2.1. S. epidermidis infections on indwelling medical devices

S. epidermidis is known as an opportunistic pathogen because it predominantly causes infection in immuno-compromised individuals such as intravenous drug abusers, AIDS patients, patients receiving immuno-suppressive therapy and premature newborns (Vadyvaloo and Otto 2005). In otherwise healthy patients, S. epidermidis causes infection only after penetration of the skin or mucous membranes, which can occur by trauma, inoculation, or implantation of medical devices. These patients may develop septicemia or endocarditis (Arber et al. 1994). As S. epidermidis makes up a significant part of the normal bacterial flora of the human skin and mucous membranes, it is probably easily introduced as a contaminant during the surgical implantation of the polymeric device. Notably, a device-related infection of S. epidermidis characteristically involves biofilm formation, which generally is considered the most important factor involved in the pathogenesis of S. epidermidis.

2.2. S. aureus biofilm-associated infection

S. aureus only colonizes a certain percentage of healthy adults permanently or transiently (van Belkum 2006). The reasons for these differences are not understood, but may involve yet undiscovered host factors that predispose for S. aureus colonization. Thus, whether indwelling medical devices are contaminated with S. aureus during insertion depends significantly on the carrier, be it the patient or health care personnel. To some extent, biofilm-associated infections with S. aureus are similar to those with S. epidermidis. However, the involvement of S. aureus usually requires more intensive care. Often, S. aureus biofilm-associated infections are difficult to treat with antibiotics and devices need to be replaced more frequently than those infected with S. epidermidis (Jones et al. 2001). In addition, they represent a reservoir of dissemination of S. aureus infection to other sites in the human body. In this regard, it is critical from a perspective of molecular pathogenesis, whether biofilm-forming S. aureus strains are genetically different from those involved in more serious infections, or – alternatively - whether they are in a different physiological status and might thus develop a more aggressive behavior when spreading within the body.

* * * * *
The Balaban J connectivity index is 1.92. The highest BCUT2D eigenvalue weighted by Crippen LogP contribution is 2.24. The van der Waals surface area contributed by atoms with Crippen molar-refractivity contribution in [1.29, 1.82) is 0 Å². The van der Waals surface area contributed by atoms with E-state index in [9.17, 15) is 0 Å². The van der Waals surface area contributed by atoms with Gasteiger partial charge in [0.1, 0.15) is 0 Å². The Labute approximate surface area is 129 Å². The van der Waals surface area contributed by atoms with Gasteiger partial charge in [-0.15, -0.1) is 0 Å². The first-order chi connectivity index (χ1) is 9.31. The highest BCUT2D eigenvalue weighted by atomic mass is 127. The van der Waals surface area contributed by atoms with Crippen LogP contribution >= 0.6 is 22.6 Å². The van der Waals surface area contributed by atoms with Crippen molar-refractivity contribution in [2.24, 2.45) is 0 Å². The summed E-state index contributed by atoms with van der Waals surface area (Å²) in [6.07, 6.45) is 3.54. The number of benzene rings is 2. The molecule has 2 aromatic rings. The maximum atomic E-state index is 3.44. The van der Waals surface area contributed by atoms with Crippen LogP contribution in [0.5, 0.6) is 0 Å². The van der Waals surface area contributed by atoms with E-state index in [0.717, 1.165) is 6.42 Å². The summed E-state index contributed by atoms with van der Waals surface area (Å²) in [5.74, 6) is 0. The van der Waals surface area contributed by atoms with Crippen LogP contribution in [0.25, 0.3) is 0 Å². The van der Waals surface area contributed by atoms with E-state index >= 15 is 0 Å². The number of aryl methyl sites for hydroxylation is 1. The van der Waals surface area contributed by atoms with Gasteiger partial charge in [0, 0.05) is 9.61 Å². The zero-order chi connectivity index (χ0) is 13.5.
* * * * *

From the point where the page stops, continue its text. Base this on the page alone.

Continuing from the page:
2.3. Other staphylococci

Similar to S. epidermidis, most other staphylococci have a benign relationship with their host and develop from commensals to pathogens only after damage of a natural barrier such as the skin. In comparison with S. epidermidis and S. aureus, biofilm-associated infections with other staphylococci are far less frequent. It is not known if this is due to a difference in virulence or abundance on the human skin, or – which appears most likely – a combination of both factors. CoNS found in humans colonize different parts of the human skin and mucous membranes, with each species having a certain predominance on specific parts of the body (Kloos and Schleifer 1986). Notably, every species of CoNS that has been characterized as a resident of the human body (S. epidermidis, S. capitis, S. hominis, S. haemolyticus, S. saccharolyticus, S. warneri, S. lugdunensis, S. saprophyticus, S. cohnii) has also at least once been connected to an infection. The specific sites and frequency of infection seem to be related to those of normal colonization. S. saprophyticus for example is often found in the inguinal and perineal areas and is a common cause of urinary tract infections (Kloos and Schleifer 1986). In these infections, biofilm formation is probably a crucial determinant of disease, although this remains to be investigated. In general, the specific molecular determinants of biofilm formation in CoNS may be different from S. epidermidis and S. aureus, but appear to use the same basic mechanisms.